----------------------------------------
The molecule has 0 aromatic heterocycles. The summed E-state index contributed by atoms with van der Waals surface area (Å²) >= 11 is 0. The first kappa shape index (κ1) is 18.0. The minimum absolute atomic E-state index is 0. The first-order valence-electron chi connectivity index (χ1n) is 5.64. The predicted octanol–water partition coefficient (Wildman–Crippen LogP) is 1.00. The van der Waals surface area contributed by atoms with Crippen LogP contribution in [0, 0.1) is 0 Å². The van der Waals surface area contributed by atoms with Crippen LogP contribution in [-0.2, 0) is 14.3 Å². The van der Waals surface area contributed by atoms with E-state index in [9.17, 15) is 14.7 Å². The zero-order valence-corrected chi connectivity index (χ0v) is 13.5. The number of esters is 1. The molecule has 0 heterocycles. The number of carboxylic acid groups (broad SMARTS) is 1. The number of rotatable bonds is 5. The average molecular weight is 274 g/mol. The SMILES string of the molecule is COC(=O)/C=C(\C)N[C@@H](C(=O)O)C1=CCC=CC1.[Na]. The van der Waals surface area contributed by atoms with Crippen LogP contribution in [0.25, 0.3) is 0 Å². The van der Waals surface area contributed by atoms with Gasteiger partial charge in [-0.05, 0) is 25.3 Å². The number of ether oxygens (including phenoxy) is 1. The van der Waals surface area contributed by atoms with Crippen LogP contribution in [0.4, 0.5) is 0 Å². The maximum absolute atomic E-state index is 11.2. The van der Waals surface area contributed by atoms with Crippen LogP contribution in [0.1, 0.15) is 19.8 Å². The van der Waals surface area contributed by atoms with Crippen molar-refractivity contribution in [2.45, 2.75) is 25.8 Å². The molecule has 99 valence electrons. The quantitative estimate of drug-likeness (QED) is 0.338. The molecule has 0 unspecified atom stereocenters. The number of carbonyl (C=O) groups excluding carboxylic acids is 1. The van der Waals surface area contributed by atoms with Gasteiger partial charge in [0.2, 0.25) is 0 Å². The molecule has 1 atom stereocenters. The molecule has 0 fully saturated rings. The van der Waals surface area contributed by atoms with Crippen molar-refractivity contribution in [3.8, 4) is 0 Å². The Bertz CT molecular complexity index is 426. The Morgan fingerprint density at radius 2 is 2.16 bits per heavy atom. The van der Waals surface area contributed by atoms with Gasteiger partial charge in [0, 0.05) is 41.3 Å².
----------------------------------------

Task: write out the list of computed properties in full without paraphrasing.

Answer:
The molecule has 0 aromatic heterocycles. The summed E-state index contributed by atoms with van der Waals surface area (Å²) >= 11 is 0. The first kappa shape index (κ1) is 18.0. The minimum absolute atomic E-state index is 0. The first-order valence-electron chi connectivity index (χ1n) is 5.64. The predicted octanol–water partition coefficient (Wildman–Crippen LogP) is 1.00. The van der Waals surface area contributed by atoms with Crippen LogP contribution in [0, 0.1) is 0 Å². The van der Waals surface area contributed by atoms with Crippen LogP contribution in [-0.2, 0) is 14.3 Å². The van der Waals surface area contributed by atoms with E-state index in [9.17, 15) is 14.7 Å². The zero-order valence-corrected chi connectivity index (χ0v) is 13.5. The number of esters is 1. The molecule has 0 heterocycles. The number of carboxylic acid groups (broad SMARTS) is 1. The number of rotatable bonds is 5. The average molecular weight is 274 g/mol. The SMILES string of the molecule is COC(=O)/C=C(\C)N[C@@H](C(=O)O)C1=CCC=CC1.[Na]. The van der Waals surface area contributed by atoms with Crippen LogP contribution in [0.25, 0.3) is 0 Å². The van der Waals surface area contributed by atoms with Gasteiger partial charge in [-0.05, 0) is 25.3 Å². The number of ether oxygens (including phenoxy) is 1. The van der Waals surface area contributed by atoms with Crippen LogP contribution in [0.4, 0.5) is 0 Å². The maximum absolute atomic E-state index is 11.2. The van der Waals surface area contributed by atoms with Crippen LogP contribution in [0.1, 0.15) is 19.8 Å². The van der Waals surface area contributed by atoms with Crippen molar-refractivity contribution in [2.45, 2.75) is 25.8 Å². The molecule has 99 valence electrons. The quantitative estimate of drug-likeness (QED) is 0.338. The molecule has 0 unspecified atom stereocenters. The number of carbonyl (C=O) groups excluding carboxylic acids is 1. The van der Waals surface area contributed by atoms with Gasteiger partial charge in [0.2, 0.25) is 0 Å². The molecule has 1 atom stereocenters. The molecule has 0 fully saturated rings. The van der Waals surface area contributed by atoms with Crippen molar-refractivity contribution in [3.8, 4) is 0 Å². The Bertz CT molecular complexity index is 426. The Morgan fingerprint density at radius 2 is 2.16 bits per heavy atom. The van der Waals surface area contributed by atoms with Gasteiger partial charge in [0, 0.05) is 41.3 Å².